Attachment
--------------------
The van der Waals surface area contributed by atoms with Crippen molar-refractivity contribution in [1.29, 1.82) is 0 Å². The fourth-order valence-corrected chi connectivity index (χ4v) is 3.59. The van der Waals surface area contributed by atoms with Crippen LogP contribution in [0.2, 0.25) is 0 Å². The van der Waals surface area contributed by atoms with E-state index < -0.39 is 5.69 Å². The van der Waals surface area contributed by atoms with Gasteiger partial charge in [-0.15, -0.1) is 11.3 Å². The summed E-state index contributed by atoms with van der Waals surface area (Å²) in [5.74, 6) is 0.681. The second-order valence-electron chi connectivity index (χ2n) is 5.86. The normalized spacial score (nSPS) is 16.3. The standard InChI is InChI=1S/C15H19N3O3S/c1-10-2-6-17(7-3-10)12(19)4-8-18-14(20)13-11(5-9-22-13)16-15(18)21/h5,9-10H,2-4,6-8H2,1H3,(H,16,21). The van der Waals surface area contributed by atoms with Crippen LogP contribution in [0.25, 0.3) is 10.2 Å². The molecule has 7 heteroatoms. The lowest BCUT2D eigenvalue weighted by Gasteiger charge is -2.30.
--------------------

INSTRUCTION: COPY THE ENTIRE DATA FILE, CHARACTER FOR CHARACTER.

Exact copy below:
The van der Waals surface area contributed by atoms with Crippen molar-refractivity contribution in [1.29, 1.82) is 0 Å². The fourth-order valence-corrected chi connectivity index (χ4v) is 3.59. The van der Waals surface area contributed by atoms with Crippen LogP contribution in [0.2, 0.25) is 0 Å². The van der Waals surface area contributed by atoms with E-state index < -0.39 is 5.69 Å². The van der Waals surface area contributed by atoms with Gasteiger partial charge in [-0.15, -0.1) is 11.3 Å². The summed E-state index contributed by atoms with van der Waals surface area (Å²) in [5.74, 6) is 0.681. The second-order valence-electron chi connectivity index (χ2n) is 5.86. The normalized spacial score (nSPS) is 16.3. The standard InChI is InChI=1S/C15H19N3O3S/c1-10-2-6-17(7-3-10)12(19)4-8-18-14(20)13-11(5-9-22-13)16-15(18)21/h5,9-10H,2-4,6-8H2,1H3,(H,16,21). The van der Waals surface area contributed by atoms with Crippen LogP contribution in [0.25, 0.3) is 10.2 Å². The molecule has 7 heteroatoms. The lowest BCUT2D eigenvalue weighted by Gasteiger charge is -2.30.